How are casks made?

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A Jameson cooper is a happy cooper…

The concept of the wooden cask hasn’t changed much since it first came into being, but the practice of making it has gradually been refined over the past few millennia.

That’s not to say there wasn’t trial and error involved – things like the collapsible shipping cask and the Da Vinci-esque cask cleaning machine, both beautifully illustrated in Scientific American in the 1800s, have fallen by the wayside – but today making casks is a superb blend of art and science.

Coopers – professional cask-makers – will craft casks to a distillery’s specifications, altering things such as the intensity of the char by precise amounts to create the desired chemical reaction between wood and liquid.

Depending on what’s destined to go into it, for example bourbon or sherry, a cask is made in slightly different ways. To give you general overview, however, let’s take a look at how whisky casks are commonly made.

A tree is felled

Oak is widely used, not least because it grows in helpful ways and imparts pleasant flavours, and you can learn more about how different types affect whisky on Tom’s blog post. For best results, the tree should be at least 70 years old.

Staves are cut

The oak is cut into long thin pieces and dried, traditionally outside, for several years. This removes moisture from the wood and reduces its harsh tannins. The way the wood is cut is crucial, as a tree naturally contains flow paths for water and nutrients, and cutting along the faster flow paths can result in leakages. Once seasoned, the planks are then carefully shaped into staves.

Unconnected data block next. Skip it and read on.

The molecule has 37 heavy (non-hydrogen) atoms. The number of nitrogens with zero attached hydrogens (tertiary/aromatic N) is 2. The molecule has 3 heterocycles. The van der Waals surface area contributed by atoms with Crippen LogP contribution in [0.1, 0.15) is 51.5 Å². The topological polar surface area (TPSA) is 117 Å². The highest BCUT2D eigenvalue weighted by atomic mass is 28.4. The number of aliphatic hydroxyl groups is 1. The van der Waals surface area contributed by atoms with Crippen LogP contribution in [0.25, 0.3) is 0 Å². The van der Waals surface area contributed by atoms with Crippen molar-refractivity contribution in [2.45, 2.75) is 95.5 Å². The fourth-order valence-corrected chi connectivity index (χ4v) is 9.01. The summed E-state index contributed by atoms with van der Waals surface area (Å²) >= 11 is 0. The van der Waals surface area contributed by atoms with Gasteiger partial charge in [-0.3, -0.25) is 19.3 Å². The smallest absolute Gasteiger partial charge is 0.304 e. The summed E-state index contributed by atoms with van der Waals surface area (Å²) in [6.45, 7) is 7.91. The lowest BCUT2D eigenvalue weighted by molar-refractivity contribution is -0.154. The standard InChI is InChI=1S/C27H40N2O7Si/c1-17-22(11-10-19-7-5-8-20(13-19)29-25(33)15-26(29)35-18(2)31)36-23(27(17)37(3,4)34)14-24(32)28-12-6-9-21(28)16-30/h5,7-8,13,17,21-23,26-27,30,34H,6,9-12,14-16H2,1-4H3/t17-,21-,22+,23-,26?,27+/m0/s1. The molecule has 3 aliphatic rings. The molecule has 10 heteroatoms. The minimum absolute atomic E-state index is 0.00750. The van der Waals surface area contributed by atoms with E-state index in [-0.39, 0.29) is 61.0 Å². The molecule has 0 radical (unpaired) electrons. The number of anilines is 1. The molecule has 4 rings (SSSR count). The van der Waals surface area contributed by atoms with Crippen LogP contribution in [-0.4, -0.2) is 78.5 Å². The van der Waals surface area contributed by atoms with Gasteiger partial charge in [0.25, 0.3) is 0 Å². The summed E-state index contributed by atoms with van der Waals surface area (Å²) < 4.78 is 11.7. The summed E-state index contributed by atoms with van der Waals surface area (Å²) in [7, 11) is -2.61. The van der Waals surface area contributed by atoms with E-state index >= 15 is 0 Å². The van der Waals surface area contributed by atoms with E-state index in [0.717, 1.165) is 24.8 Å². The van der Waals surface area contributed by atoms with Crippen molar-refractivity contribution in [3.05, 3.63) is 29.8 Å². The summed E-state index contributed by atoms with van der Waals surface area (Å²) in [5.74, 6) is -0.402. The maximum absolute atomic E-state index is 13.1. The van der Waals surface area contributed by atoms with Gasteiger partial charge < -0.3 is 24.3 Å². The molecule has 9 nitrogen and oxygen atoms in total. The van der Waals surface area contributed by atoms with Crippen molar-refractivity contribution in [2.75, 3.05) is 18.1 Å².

The ends of the staves are fitted together around one iron hoop, forming a skirt-like structure. Heat is then applied in order to bend the staves into shape, which is traditionally done over an open flame and known as toasting. The toasting process also caramelises the wood sugars, resulting in flavours of caramel, nuts and liquorice, and breaks down the wood’s lignin into compounds that result in flavours like spice, vanilla and flowers. Different toasting levels – light, medium and heavy – produce different effects.


Metal hoops are applied to the barrel to keep its shape through continuous pressure.

More Fire is always an option

A blazing barrel at Loch Lomond

Barrels destined for sherry and wine tend to stop at toasting, but the pyromaniac bourbon makers go one step further and set the cask aflame. Ok, they’re not really pyromaniacs: by law bourbon must be aged in a new, charred barrel. It still looks fun, though.

Charring, which is measured in levels – the 55 second Level 4 char being the staple – changes the wood further and creates a thin layer of carbon that acts as a filter for impurities like sulphur, removing them from the spirit within.

The end(s)

The finishing touches are applying the cask head(s) – the bit on either end – drilling a bunghole so spirit can be added, and adding the final hoops. Once these are complete, the finished cask is ready to be filled with new make and start its minimum three year journey to become whisky.

See the process in action

If you want to learn more about the art of coopering, you could take a tour of the Speyside Cooperage, or watch this moody and dramatic Macallan video of casks being made in Jerez. Alternatively, kick back with this gem from British Pathé, in which an apprentice cooper is gleefully initiated with excellent 1940s commentary.

Posted in Casks, General, Scotch Whisky
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